In 1828, the word “divide” meant to “part or separate,”  or “separate into two parts,” and has the same meaning today. Thus, the Land of Promise was separated into two parts, the Land Northward and the Land Southward, connected by a small neck of land (Alma 22:32).
    Consequently, Lehi’s Land of Promise was not only an island, but one with two major land masses divided by a large waterway that ran on either side of the narrow neck that connected the land masses.
An example of Mormon’s descriptions, with (top) two land masses connected by a narrow neck of land with (bottom) a sea that divides the land
    If we take Nephi, Jacob, Mormon and Ether at their word, then we have to recognize a shape of the Land of Promise somewhat similar to that above. The problem is, that most Theorists champion an area (Mesoamerica, which is an isthmus; Baja, which is a peninsula; the U.S. Heartland, which is an extensive plain with no seas or mountains; or the Great Lakes, which is a land of lakes and rivers, but no seas or mountains)—none of which are or were two land masses separated by a small neck of land—and does not match the prophets’ descriptions.
    This, then, leaves one with the problem of either Mormon and the others did not know what they were writing, or Joseph Smith did not know what he was translating, or the Spirit was willing to let the scriptural record be fraught with errors. Or, one can recognize and accept the fact that the prophets knew what they were writing about, Joseph Smith knew what he was translating, and the Spirit verified the accuracy of the translation.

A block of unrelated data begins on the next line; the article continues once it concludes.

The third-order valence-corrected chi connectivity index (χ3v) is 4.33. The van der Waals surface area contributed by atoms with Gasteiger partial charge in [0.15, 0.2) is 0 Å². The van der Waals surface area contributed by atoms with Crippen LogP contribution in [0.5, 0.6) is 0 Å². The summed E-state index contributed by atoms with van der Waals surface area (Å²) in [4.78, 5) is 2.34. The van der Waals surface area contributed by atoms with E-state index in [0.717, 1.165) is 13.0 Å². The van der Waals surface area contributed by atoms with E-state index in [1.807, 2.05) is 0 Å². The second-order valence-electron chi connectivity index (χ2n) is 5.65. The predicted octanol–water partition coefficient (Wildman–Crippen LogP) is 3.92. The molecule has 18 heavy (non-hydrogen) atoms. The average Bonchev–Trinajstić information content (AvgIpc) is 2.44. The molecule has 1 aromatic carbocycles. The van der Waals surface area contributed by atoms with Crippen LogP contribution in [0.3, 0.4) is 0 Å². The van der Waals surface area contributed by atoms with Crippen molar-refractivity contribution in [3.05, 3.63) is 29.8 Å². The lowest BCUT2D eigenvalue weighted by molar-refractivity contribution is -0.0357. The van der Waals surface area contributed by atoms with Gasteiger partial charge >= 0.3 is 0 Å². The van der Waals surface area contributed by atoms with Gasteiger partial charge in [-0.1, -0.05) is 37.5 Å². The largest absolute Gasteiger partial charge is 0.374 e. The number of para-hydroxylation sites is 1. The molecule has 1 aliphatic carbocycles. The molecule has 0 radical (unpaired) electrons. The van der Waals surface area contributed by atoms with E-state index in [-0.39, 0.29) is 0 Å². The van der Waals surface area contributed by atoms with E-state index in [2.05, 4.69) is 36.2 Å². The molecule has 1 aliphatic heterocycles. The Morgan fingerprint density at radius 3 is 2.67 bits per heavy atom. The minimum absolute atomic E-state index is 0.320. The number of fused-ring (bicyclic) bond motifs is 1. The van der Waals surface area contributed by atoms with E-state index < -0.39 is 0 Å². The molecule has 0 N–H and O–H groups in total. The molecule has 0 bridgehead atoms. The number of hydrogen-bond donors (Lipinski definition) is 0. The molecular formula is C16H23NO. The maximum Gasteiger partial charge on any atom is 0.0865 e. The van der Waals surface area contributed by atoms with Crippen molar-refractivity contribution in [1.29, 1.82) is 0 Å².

You choose.
    Thus, we can read Nephi, Jacob, Mormon and Ether and accept their writing the way it was written, Joseph Smith’s accurate translation, and the Spirit’s verification of the correctness of the scriptural record. In doing so, we have a Land of Promise that looks somewhat like the example island above.
    These are, in fact, the only two choices available.
    What is not a choice are dissertations like that of John L. Sorenson in trying to convince us that the Nephites did not mean our north, south, east and west, as Mormon wrote it, but that they had a compass system nearly 90º off from ours, allowing an east-west Mesoamerica to replace the north-south Land of Promise; neither is it a choice to follow Wayne May and Rod Meldrum’s inland (Heartland) location by claiming Lehi sailed up the Mississippi River, or the choice of Phyllis Carol Olive (and others) who claim Lehi sailed up the St. Lawrence River to the Great Lakes, when every water-resource scientist of flood extent and river depth knowledge know those waterways (and all eastern US. inland waterways) were blocked by shoaling, shallow water, impassable rapids, etc., so that a vessel could not sail inland any distance until after the U.S. Corps of Engineers dredged and opened them up to ship travel in the 18th and 19th centuries.